Public Procurement: Where the Public and Private Sectors Do Business

Mention the subject of corruption in government and most people will immediately think of bribes paid or received for the award of contracts for goods or services, or – to use the technical term – procurement.[note]For details, see General Agreement on Tariffs and Trade (GATT). Agreement on Government Procurement, 1988; United Nations Commission on International Trade Law (UNCITRAL); Model Law on Procurement of Goods, Construction and Services, 1994; World Bank Guidelines for Procurement Under IBRD Loans and IDA Credits, 1995; Official Journal of the European Communities, Procurement Directives; and International Trade Centre UNCTAD/GATT, Improving Public Procurement Systems, 1993.[/note]

Few activities create greater temptations or offer more opportunities for corruption than public sector procurement. Every level of government and every kind of government organisation purchases goods and services, often in quantities and monetary amounts that defy comprehension. Whether this is really the most common form of public corruption may be questionable but without doubt it is alarmingly widespread and almost certainly the most publicised. Hardly a day goes by without the revelation of another major scandal in public procurement somewhere in the world.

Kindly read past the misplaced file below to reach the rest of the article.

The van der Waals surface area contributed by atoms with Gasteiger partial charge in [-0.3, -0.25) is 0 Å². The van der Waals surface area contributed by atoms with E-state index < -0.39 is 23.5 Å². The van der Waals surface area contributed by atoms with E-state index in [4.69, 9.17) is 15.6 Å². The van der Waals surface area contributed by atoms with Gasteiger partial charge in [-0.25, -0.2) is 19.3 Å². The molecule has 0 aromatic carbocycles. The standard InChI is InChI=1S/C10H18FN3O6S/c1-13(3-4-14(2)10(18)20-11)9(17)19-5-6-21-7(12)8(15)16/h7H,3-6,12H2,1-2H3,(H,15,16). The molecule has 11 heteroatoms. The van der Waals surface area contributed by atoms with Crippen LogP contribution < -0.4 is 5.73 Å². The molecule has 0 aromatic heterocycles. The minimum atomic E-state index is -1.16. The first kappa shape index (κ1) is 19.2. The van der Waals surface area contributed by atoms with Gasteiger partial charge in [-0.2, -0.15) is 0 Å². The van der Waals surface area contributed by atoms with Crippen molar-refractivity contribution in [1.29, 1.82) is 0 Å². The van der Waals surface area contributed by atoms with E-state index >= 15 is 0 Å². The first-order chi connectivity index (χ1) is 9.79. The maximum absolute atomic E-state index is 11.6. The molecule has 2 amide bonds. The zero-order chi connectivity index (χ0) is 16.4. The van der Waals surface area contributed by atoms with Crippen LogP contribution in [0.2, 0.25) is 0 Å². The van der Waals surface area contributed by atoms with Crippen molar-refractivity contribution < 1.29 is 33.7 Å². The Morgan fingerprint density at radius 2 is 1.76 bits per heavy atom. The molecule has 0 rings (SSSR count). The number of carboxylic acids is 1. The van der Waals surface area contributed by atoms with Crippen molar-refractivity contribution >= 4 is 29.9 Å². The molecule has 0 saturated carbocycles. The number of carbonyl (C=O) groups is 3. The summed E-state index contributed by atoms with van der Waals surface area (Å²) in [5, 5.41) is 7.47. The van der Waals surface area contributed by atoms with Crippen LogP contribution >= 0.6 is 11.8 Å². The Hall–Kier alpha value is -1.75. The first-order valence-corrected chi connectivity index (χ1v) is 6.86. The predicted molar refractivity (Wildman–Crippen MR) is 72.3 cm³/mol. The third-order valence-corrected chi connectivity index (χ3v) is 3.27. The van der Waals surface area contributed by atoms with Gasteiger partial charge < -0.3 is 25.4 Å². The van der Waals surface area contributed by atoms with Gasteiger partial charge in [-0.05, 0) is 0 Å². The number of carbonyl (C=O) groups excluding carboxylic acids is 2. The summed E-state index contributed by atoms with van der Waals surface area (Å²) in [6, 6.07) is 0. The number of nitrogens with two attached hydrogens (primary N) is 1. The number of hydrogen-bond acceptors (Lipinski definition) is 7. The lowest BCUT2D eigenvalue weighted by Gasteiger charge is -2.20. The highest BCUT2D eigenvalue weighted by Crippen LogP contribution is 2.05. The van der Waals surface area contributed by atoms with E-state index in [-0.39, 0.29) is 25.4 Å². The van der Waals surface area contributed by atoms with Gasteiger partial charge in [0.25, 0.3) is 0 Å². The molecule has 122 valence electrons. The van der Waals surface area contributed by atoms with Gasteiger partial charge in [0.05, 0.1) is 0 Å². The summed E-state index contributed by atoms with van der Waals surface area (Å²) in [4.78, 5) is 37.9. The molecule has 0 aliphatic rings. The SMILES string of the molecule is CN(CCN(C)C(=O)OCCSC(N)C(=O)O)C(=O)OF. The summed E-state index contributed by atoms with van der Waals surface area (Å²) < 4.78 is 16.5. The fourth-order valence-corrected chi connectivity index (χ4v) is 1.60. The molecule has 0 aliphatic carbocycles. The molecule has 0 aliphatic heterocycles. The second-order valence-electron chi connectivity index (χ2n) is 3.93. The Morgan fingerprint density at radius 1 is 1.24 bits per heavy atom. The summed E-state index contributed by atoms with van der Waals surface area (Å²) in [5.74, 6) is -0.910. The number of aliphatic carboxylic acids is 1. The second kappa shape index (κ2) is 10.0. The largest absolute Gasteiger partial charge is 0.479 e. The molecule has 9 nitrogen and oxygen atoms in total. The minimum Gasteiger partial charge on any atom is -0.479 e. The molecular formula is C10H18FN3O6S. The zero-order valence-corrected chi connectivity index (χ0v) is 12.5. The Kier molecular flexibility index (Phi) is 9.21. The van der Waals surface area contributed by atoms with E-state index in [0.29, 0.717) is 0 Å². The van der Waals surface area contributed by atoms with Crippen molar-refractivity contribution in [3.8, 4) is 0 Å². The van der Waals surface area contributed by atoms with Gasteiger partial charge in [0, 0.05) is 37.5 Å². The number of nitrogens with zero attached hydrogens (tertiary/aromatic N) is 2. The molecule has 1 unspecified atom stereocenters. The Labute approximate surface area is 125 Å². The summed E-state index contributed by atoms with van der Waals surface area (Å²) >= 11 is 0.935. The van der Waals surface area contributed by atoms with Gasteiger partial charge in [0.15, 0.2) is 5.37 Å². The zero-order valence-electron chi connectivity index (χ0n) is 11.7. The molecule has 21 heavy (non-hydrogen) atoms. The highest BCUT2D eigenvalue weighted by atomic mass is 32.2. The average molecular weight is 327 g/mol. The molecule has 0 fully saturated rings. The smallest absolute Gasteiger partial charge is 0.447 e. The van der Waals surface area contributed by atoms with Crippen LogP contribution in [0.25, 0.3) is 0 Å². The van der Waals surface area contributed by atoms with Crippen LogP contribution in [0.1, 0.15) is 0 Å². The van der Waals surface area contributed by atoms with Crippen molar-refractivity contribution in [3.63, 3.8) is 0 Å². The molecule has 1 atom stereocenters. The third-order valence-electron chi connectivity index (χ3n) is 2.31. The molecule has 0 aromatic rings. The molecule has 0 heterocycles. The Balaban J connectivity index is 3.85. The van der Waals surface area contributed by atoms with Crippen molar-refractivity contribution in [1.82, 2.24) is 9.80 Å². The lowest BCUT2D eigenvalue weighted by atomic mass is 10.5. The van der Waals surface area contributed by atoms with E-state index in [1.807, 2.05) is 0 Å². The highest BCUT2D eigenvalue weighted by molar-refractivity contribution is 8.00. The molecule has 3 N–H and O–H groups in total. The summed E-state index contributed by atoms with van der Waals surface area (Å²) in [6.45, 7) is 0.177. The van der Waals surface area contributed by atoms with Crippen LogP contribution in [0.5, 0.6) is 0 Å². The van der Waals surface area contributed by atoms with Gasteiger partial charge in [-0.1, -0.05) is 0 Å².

It has been the cause of countless dismissals of senior officials, and even the collapse of entire governments. It is the source of astronomical waste in public expenditure, estimated in some cases to run as high as 30 percent or more of total procurement costs. Regrettably, however, it is more talked about than acted upon.

To the non-specialist, the procurement procedures appear complicated, even mystifying. They are often manipulated in a variety of ways, and without great risk of detection. Some would-be corrupters, on either side of transactions, often find ready and willing collaborators. Special care is needed, as the people doing the buying (either those carrying out the procurement process or those approving the decisions) are not concerned about protecting their own money, but are spending “government” money…

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Conflict of Interest, Nepotism and Cronyism

A conflict of interest arises when a person, as a public sector employee or official, is influenced by personal considerations when doing his or her job. Thus, decisions are made for the wrong reasons. Perceived conflicts of interests, even when the right decisions are being made, can be as damaging to the reputation of an organisation and erode public trust, as an actual conflict of interest. In some countries, the law makes it compulsory for public agencies to have Codes of Ethics which cover these matters. Most countries consider the matter so important, and so fundamental to good administration, that they have a specific conflict of interest law. This can provide that e.g. “a State officer or employee shall not act in his official capacity in any matter wherein he has a direct or indirect personal financial interest that might be expected to impair his objectivity or independence of judgment.”

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